The Death Valley Scotty Room
Born in Cynthiana, Kentucky, on September 20, 1872, Walter E. Scott spent his early childhood traveling the harness racing circuit with his family. At the age of 11, he left home to join his two brothers on a ranch near Wells in northeastern Nevada. Because of his experience with horses, Walter signed on with a horse drive to California in 1884. When he joined a crew surveying the California-Nevada boundary later that year, he made his first visit to Death Valley, beginning his lifelong love with this hot, barren region.
In 1888, at the age of 16, Walter joined Buffalo Bill Cody’s Wild West Show as a stunt rider. Here he learned how to perform, touring the U.S. and Europe for the next 12 years. Unable to rejoin the Wild West Show in 1902 after a marriage and a failed stretch of gold mining, Walter utilized his performance skills to convince the wealthy to grubstake his fictitious gold mine in Death Valley. By 1904, after more than $5,000 had been invested, Walter boarded an eastbound train carrying a bag supposedly holding $12,000 in gold dust. When the bag was mysteriously “stolen” before he reached Philadelphia, newspapers eagerly picked up the story, which launched Scott on another of his lifelong loves – his sprees of self-promotion. Walter was soon boasting he could break the rail speed record from Los Angeles to Chicago.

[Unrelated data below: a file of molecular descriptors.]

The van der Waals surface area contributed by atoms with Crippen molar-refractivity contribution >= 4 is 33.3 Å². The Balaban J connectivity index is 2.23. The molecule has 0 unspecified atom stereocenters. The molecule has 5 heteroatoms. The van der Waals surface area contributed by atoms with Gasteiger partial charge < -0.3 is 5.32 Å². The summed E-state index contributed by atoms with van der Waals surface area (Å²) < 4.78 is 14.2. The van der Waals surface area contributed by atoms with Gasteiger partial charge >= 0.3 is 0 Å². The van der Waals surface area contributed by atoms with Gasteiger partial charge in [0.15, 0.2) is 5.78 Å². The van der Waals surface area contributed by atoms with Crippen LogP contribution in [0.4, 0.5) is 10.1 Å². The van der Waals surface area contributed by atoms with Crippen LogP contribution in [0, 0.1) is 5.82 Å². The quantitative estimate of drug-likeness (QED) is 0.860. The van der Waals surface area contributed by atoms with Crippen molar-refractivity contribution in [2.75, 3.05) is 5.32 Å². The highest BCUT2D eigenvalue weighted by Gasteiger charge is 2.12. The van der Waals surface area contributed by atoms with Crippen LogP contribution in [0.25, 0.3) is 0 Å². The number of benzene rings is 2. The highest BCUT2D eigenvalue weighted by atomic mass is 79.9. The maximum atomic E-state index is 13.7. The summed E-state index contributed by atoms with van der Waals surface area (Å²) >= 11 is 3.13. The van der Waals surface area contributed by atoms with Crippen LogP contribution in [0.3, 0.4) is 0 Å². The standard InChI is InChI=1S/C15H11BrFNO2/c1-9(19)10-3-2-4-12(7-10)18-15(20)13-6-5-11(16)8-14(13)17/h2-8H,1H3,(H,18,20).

On July 9, 1905, he arrived in Chicago in just 44 hours and 54 minutes, and his train did indeed break the existing record for the 2, 265-mile journey. “We got there so fast that nobody had time to sober up,” was Walter’s description of the trip. Albert Johnson met Scott at the event and began to finance the factious gold mine. He was a lifelong supporter of Scotty, despite the lack of a mine. Johnson eventually decided to settle in Death Valley on Scotty’s land and build the Death Valley Castle.
On January 7, 1948, Albert Johnson died at the age of 76, leaving his ranch forever unfinished. Scotty lived in the Castle and each night regaled paying guests with his exploits over the past century. He had reached the pinnacle of his fame, becoming a tourist attraction in his own right. On January 5, 1954, Walter Scott, died at the age of 82. He was buried on the rocky hill northwest of the guest house at Scotty’s Castle next to his dog Windy.
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The Death Valley Scotty room features 1 King size bed, a single lavatory, & tub with hand shower.
All rooms have wired and wireless internet & individual heat/ac.